The volcanic eruption of racism in English football

Spectators watching a football game
Spectators watching a football game in a crowded stadium (Photo credit: Vienna Reyes)

Before the final Euro 2020 cup final, the England team was regarded by many as the embodiment of unity. After 15 months of lockdowns and restrictions on some aspects of individual liberties, it was time for a national party and the England team was almost regarded as the ideal stimulus behind a feel-good factor across the country. Despite a fairly slow but steady start to the campaign, the England team seemed to grow in confidence, and, above all, beat their arch rival and nemesis, Germany, for the first time in 55 years in a highly competitive match. Following the victory over Denmark, England were in the final. Party time!

In the very last two minutes of a hard-fought contest, Rashford, Sancho and Saka each missed their penalties. The volcano of racist abuse suddenly erupted. But, perhaps, this volcano was never extinct nor dormant, but merely rumbling quietly in the background. Afterall, Bukayo Saka said, he knew instantly of the hate he would receive.

The history of racism in football is not new. Ever since Black people started playing football in the UK in the 1870s and 1880s, they have been on the receiving end of either ‘vulgar’ or racist verbal abuse. Arthur Wharton, regarded as Britain’s first Black professional footballer, was racially abused, constantly, in the late nineteenth century. Tottenham Hotspur’s Walter Tull, who played just before World War 1, also suffered similar abuse. Racism in football in the UK is very much systemic. Who can forget what happened on 14 May 1938 when England played Germany. Before the start of this game the English players, following instructions from their management and British officials, issued a Nazi salute to the crowd. Although the players were shocked and not supportive of this, as the late great Sir Stanley Matthews would later point out, they obeyed instructions. The main reason for the Nazi salute in 1938 was probably to appease Adolf Hitler and his regime.

In the 1970s and 1980s, as more Black players started playing football, the incidents of verbal abuse and banana skins being thrown at Black players were commonplace. In 1997 ‘Kick it Out’ was established to tackle racial discrimination in football. Since then, the level of racial abuse and chanting at football matches has declined considerably. However, this should not imply that the volcano of racism in the game is now extinct. Far from it. It seems more accurate to say the volcano of racism has been quietly rumbling in the background and it was only a matter of time before another major eruption took place. The penalty misses by the three Black players provided a perfect opportunity.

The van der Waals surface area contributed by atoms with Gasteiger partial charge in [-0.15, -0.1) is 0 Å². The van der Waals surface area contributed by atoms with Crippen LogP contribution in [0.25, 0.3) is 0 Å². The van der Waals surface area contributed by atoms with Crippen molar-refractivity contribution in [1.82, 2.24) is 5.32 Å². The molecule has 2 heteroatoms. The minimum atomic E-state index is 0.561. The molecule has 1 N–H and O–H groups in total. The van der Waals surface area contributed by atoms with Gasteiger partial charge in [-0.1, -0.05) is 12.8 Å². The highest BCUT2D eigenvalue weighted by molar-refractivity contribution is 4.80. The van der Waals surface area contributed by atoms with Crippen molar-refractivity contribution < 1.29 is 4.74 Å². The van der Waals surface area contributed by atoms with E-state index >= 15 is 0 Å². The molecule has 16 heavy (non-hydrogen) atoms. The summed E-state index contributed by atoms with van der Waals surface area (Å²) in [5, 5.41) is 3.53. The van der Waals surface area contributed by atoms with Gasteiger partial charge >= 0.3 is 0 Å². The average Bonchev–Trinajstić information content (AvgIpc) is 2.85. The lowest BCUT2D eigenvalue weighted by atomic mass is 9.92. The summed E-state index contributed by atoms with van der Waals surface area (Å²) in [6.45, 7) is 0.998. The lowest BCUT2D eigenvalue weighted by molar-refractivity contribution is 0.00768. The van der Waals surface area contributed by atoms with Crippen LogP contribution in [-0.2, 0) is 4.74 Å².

The players on the England team began each game at Euro 2020 by taking the knee. Despite this action of taking the knee for most of last season, there was actually an increase in the incidence of racial abuse towards Black players. The significant difference between the 1970s and now, however, is that most of the abuse is being done away from the stadiums and through social media. The morning after the night of the cup final, only one headline was being talked about – the racial abuse of three Black England players.

Of course, this is not what had gripped the nation in the weeks leading up to the cup final. This team appeared to be more inclusive and representative than some of the previous squads. For example, only Mason Mount, Luke Shaw, John Stones and Jordan Pickford were English players who started the cup final on Sunday 11 July whose parents and grandparents were born in England. Bukayo Saka’s parents are Nigerian, Jadon Sancho’s mum and dad are from Trinidad and Tobago and Marcus Rashford’s Father is from Jamaica and his mother and grandmother from St Kitts Nevis. It is a pity that what started out as a uniting factor would be the very source of racial tensions. It only took a spark to ignite this fire.

As John Barnes, the Jamaican-born, former England player has said on a few occasions that football cannot solve the problem of British racism on its own. Racism in football reflects racism within the wider British society. The wider society, therefore, needs to work collectively with all the major stakeholders (schools, employers, public institutions etc) to continue addressing this issue and hopefully changing attitudes and minds. Only then can the rumbling volcano become extinct.

Tony Talburt Ph.D. is a senior lecturer in Black Studies at Birmingham City University in  Britain.  

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